Thesis

Mammalian biodiversity survey and population dynamics at naval air station Lemoore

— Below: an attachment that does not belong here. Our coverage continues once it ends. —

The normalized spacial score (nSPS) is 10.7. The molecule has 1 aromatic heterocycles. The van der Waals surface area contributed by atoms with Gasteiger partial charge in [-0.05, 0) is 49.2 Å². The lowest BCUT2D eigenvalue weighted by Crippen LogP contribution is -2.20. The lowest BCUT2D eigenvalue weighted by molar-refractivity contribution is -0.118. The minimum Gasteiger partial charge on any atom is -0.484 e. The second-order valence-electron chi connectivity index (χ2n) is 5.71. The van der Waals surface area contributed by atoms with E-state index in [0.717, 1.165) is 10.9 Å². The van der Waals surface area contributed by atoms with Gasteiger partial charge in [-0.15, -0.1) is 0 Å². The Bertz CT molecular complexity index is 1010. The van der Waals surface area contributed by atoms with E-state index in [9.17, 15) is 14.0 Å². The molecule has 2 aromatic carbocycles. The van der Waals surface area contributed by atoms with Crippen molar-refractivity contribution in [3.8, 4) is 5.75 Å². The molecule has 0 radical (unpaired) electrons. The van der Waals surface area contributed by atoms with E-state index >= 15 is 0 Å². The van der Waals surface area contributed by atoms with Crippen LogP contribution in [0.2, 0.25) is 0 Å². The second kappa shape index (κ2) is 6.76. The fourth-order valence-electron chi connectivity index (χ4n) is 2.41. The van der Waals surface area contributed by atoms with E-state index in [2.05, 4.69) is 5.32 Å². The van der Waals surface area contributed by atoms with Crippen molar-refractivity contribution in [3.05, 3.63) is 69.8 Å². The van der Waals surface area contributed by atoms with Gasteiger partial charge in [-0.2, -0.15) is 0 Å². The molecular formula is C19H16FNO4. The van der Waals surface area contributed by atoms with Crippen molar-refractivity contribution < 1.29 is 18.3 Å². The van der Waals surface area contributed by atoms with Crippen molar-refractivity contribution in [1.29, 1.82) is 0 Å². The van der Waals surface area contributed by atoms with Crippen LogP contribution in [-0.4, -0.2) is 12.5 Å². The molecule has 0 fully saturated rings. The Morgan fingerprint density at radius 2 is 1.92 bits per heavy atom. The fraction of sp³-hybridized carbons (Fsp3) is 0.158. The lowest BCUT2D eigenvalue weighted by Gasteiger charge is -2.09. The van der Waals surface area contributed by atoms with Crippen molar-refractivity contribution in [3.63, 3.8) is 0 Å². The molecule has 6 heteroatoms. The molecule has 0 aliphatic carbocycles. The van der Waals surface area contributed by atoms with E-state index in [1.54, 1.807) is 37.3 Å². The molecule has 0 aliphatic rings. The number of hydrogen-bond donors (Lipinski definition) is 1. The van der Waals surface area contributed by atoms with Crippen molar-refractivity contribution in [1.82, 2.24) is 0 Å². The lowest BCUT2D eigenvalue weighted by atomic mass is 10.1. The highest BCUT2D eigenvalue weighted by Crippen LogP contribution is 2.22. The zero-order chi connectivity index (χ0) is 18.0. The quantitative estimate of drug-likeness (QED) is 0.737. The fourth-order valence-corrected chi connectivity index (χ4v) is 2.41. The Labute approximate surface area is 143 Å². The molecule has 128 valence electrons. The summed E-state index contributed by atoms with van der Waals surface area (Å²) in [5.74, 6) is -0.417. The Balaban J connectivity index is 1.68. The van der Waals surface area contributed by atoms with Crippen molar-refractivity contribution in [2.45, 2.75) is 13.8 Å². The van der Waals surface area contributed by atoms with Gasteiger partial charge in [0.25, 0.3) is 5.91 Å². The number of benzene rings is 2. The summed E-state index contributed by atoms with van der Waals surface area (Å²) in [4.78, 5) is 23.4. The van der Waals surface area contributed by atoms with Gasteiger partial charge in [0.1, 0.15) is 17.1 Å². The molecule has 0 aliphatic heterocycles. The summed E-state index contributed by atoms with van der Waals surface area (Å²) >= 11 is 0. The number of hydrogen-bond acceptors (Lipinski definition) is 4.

The goal of this study was to evaluate the population dynamics of small nocturnal mammals and the occurrence of medium to large mammals at Naval Air Station Lemoore in Lemoore, CA and a proposed conservation easement along the Kings River nearby. To assess small mammal activity, trapping grids were placed at three sites from June 2011 to May 2012, and mark-recapture methods were used to estimate populations. Baited camera traps were placed in those sites and at two additional sites, and digital images were used to assess medium to large mammal occurrence. Deer mice (Peromyscus maniculatus) were the most common small mammals captured. Western harvest mice (Reithrodontomys megalotis) and California voles (Microtus californicus) were also captured, but in numbers too small to make population estimates. Populations of deer mice were abundant at the beginning of the study, most likely due to the season and the previous year�s higher than average rainfall. They also experienced a significant decline during the colder months (Oct-Jan), which could be explained by the high metabolic cost of maintaining their core body temperatures. The camera traps were largely unproductive and captured a total of two target species (coyotes [Canis latrans] and red foxes [Vulpes vulpes]) in 1,665 h of trapping. It is recommended that further studies be done to assess the many complex conservation and management issues that still remain unevaluated.

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